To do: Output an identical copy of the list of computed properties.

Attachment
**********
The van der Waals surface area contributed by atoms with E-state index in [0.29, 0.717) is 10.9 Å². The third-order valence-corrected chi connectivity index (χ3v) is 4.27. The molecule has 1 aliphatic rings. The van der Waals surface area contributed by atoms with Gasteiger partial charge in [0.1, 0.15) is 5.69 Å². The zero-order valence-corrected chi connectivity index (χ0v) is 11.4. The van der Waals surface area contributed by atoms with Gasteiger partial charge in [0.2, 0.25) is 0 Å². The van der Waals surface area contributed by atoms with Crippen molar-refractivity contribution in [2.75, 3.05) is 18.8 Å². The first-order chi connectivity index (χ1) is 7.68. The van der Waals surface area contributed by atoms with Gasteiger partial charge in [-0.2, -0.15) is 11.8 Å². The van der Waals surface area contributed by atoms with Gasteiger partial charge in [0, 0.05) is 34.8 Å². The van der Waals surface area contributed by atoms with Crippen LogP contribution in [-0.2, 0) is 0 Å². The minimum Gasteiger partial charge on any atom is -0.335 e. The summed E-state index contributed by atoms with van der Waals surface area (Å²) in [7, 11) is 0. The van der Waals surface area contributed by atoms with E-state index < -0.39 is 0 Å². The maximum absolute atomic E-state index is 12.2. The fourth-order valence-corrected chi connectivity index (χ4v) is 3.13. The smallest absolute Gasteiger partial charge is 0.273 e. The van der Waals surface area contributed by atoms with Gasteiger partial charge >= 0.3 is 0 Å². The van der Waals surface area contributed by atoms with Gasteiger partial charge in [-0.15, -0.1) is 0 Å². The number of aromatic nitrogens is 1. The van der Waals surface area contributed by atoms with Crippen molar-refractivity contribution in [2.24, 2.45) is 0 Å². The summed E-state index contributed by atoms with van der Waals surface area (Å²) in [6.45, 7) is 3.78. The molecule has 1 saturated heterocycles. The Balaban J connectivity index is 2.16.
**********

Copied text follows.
The van der Waals surface area contributed by atoms with E-state index in [0.29, 0.717) is 10.9 Å². The third-order valence-corrected chi connectivity index (χ3v) is 4.27. The molecule has 1 aliphatic rings. The van der Waals surface area contributed by atoms with Gasteiger partial charge in [0.1, 0.15) is 5.69 Å². The zero-order valence-corrected chi connectivity index (χ0v) is 11.4. The van der Waals surface area contributed by atoms with Gasteiger partial charge in [0.2, 0.25) is 0 Å². The van der Waals surface area contributed by atoms with Crippen molar-refractivity contribution in [2.75, 3.05) is 18.8 Å². The first-order chi connectivity index (χ1) is 7.68. The van der Waals surface area contributed by atoms with Gasteiger partial charge in [-0.2, -0.15) is 11.8 Å². The van der Waals surface area contributed by atoms with Gasteiger partial charge in [0, 0.05) is 34.8 Å². The van der Waals surface area contributed by atoms with Crippen LogP contribution in [-0.2, 0) is 0 Å². The minimum Gasteiger partial charge on any atom is -0.335 e. The summed E-state index contributed by atoms with van der Waals surface area (Å²) in [7, 11) is 0. The van der Waals surface area contributed by atoms with E-state index < -0.39 is 0 Å². The maximum absolute atomic E-state index is 12.2. The fourth-order valence-corrected chi connectivity index (χ4v) is 3.13. The smallest absolute Gasteiger partial charge is 0.273 e. The van der Waals surface area contributed by atoms with Gasteiger partial charge >= 0.3 is 0 Å². The van der Waals surface area contributed by atoms with Gasteiger partial charge in [-0.15, -0.1) is 0 Å². The number of aromatic nitrogens is 1. The van der Waals surface area contributed by atoms with Crippen molar-refractivity contribution in [2.24, 2.45) is 0 Å². The summed E-state index contributed by atoms with van der Waals surface area (Å²) in [6.45, 7) is 3.78. The molecule has 1 saturated heterocycles. The Balaban J connectivity index is 2.16.